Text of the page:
- Put the camera on a tripod. Have someone stand in the spot you'll take the photo and look through the camera to make sure you like how the photo will look.
- Choose your camera settings. You can shoot in auto, or if you're more familiar with shooting in manual, you can do that. You'll need to keep your aperture small enough to have everyone in focus. f/4 should work in many situations for a small group or a couple.
- Have everyone pose and figure out where you will be in the picture. Focus the camera on the people who are already standing there.
- Set the timer on the camera for interval shooting. This means it will shoot a photo every second (or any interval you choose). You can also use a remote if you have one.
- Start the timer and get in position. Remind everyone to smile.
How to Take Your Own Christmas Pictures With a Phone
You don't need a fancy camera to get great Christmas photos. This process works with a phone camera or with a point-and-shoot. You can use this method to take a photo of yourself with your partner, with a friend, or with your whole family.
- If you have a tripod, put the camera on it. If not, find a stable surface that allows you to get the angle you want. You can stack books or other objects to adjust the height.
- Think about the camera settings you can control or want to control. You'll need to shoot so everyone is in focus, so make sure the aperture is at least f/4.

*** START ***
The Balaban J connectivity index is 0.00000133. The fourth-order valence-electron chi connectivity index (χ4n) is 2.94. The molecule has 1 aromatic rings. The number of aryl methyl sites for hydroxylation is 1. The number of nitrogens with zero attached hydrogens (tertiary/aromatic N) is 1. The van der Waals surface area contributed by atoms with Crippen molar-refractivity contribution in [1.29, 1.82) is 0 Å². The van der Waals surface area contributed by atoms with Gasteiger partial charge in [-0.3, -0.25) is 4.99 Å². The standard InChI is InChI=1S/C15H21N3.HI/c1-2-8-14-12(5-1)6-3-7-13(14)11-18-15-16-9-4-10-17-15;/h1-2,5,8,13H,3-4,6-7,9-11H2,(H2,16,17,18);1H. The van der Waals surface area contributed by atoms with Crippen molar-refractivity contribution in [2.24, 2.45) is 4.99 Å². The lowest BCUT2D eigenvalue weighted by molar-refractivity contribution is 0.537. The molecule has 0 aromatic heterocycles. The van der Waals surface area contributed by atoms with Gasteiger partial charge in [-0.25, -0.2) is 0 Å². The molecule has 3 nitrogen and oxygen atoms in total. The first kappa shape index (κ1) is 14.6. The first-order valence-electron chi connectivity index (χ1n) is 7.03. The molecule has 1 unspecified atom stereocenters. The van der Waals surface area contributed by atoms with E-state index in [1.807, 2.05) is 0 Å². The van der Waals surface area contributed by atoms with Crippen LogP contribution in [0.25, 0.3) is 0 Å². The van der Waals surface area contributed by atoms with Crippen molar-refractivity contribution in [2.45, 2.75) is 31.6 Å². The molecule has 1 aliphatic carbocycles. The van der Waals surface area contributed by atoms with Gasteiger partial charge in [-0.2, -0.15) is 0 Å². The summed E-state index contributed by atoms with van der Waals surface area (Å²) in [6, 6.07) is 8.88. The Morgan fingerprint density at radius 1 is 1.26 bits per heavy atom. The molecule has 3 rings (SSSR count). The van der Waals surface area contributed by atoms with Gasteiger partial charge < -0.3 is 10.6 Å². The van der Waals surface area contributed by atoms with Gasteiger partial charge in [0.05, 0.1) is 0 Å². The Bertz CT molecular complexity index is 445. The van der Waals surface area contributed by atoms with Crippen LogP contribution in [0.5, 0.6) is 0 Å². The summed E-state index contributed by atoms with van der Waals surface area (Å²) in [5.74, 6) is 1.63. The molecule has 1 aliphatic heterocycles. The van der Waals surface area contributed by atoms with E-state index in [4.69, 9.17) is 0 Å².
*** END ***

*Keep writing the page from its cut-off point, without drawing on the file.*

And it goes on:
- Position everyone else in the frame and get a sense for where you'll be standing and what the final picture will look like. Focus on someone who will be in the photo.
- Most phone cameras have a timer built into the camera app. You can use this to shoot in burst mode, which will allow you to get multiple images. This is great in case someone blinks. You can also download one of several more advanced interval timer apps for your phone if you want more control.
- Start the time and get in the picture. Repeat as many times as you need to get the photo you want.
Tips for Taking Great Christmas Self-Portraits
Whether you're using your phone or a DSLR, there are a few tips that can help you get the best possible images for your Christmas card or just to share. Keep these things in mind:
- Pick a time of day when everyone is happy. If you have kids, this should be after they've eaten and before they get too tired.
- Consider having someone else behind the camera. They don't have to be a professional photographer, but they can help encourage everyone to look at the lens.
- Take lots and lots of photos. The more you take, the more you'll have to choose from. Also, when you're photographing a group, someone is often blinking. Lots of photos means you will get some good ones.
- If you want to have the Christmas tree lights out of focus in the background, have the camera closer to the people and the tree as far behind them as possible. Then, if you can control the aperture, choose as low an f/stop as you can.
Don't Forget to Brainstorm Christmas Portrait Ideas
Before you take your own Christmas photos, take a moment to brainstorm. Make a list of Christmas portrait ideas you'd like to try and then give them a shot. You'll definitely end up with a photo you're proud to put on your Christmas card and send to friends and family.